LOVE STEALS US FROM LONELINESS | STAGE REVIEW
Chapter Arts Centre, Cardiff
Thurs 8 Dec
Chippy Lane Productions’ stated mission is “to promote Welsh writing and Welsh talent to audiences beyond Wales”; it’s not clear how performing in Cardiff’s Chapter Arts Centre hits that specific target, but their excellent production of Gary Owen’s 2010 play Love Steals Us From Loneliness, suggests they may have significant success if they can set the satnav to ‘abroad’.
Owen developed his play in 2010 for the National Theatre of Wales in conjunction with the local communities of his hometown, Bridgend, and it crackles with vivid three-dimensional characters speaking real-world dialogue as a result. Principally it is a meditation on death and its ramifications; particularly the unexpected death of people who seem too young to die, echoing contemporary issues in Bridgend at that time. We initially meet Scott and Catrin (Rhys Warrington and Evelyn Campbell) taking an unexpected breather outside a nightclub, in a graveyard across the road. The first act focuses exclusively on their young lives, expectations, and emotional confusion. In turn rude, funny and drunk, they eloquently describe the tight off-stage community around them. The second act brings back their older selves to reflect on the aftermath of their drunken conversation and mixes their responses with those of other affected friends, family and associates. Here, the production acquires a powerful emotional edge, with an especially strong performance from Emma-Jane Goodwin as Mags. Warrington and Campbell effectively demonstrate the changes imposed on their characters by events beyond their control, and Rebecca Hammond (founder of Chippy Lane Productions) rises above the melee as a chorus-like voice of reason. At the same time as dealing so frankly with this emotional content, this is also undoubtedly a funny play, full of bags of proper swearing. The cast deliver the sharp dialogue expertly throughout, and a very droll karaoke performance from Andrew David (Mickey) steals the close of the show.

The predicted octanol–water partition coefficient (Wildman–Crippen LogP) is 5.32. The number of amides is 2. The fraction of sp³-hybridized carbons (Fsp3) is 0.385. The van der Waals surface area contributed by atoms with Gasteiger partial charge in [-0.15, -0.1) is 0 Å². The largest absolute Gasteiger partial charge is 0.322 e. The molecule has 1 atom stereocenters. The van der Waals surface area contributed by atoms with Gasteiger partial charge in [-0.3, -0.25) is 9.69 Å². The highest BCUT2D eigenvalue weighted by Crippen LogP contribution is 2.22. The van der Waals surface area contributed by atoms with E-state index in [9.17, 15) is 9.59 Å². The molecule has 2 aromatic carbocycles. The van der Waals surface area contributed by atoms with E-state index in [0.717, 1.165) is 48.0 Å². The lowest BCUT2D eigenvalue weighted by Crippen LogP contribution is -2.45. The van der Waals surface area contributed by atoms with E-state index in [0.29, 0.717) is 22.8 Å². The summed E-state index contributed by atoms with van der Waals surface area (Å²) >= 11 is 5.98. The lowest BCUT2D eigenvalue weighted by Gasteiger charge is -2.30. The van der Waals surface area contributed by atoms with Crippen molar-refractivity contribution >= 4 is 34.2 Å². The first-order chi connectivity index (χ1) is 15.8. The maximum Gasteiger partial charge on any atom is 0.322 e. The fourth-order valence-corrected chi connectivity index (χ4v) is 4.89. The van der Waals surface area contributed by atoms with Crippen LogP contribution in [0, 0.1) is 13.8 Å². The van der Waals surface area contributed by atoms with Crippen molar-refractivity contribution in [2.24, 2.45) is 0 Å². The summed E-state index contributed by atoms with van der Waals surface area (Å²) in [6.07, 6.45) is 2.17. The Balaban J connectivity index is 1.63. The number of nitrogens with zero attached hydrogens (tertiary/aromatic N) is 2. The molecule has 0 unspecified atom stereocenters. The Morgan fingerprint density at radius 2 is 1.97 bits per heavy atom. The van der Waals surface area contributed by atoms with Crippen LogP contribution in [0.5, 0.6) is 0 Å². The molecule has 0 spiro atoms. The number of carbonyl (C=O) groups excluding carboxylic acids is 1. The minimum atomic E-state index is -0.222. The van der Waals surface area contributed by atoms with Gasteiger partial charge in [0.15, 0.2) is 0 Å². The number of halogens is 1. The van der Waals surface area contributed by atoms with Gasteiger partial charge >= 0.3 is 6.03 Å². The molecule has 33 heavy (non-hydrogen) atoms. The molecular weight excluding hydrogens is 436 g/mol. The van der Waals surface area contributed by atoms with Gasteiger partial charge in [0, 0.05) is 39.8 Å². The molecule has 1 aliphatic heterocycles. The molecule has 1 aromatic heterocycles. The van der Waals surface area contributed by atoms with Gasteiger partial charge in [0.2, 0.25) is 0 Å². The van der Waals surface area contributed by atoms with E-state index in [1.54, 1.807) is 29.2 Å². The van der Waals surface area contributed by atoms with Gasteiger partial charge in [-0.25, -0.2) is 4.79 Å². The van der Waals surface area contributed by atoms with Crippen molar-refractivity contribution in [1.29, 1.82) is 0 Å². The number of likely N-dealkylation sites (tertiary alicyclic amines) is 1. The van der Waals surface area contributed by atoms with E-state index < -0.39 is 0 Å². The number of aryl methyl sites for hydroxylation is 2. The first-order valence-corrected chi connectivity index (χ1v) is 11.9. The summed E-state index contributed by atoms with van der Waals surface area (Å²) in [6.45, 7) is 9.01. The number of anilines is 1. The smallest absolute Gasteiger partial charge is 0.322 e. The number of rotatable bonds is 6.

Gary Owen’s star has continued to rise since developing Love Steals Us From Loneliness, with Iphigenia in Splott winning the James Tait Black prize for Drama, and Violence and Son a critical Hit at the Royal Court Theatre. With a bit of luck Chippy Lane Productions will prosper too, if they can continue to stage sharp, clear, well-cast productions like this.
words MAT DAVIES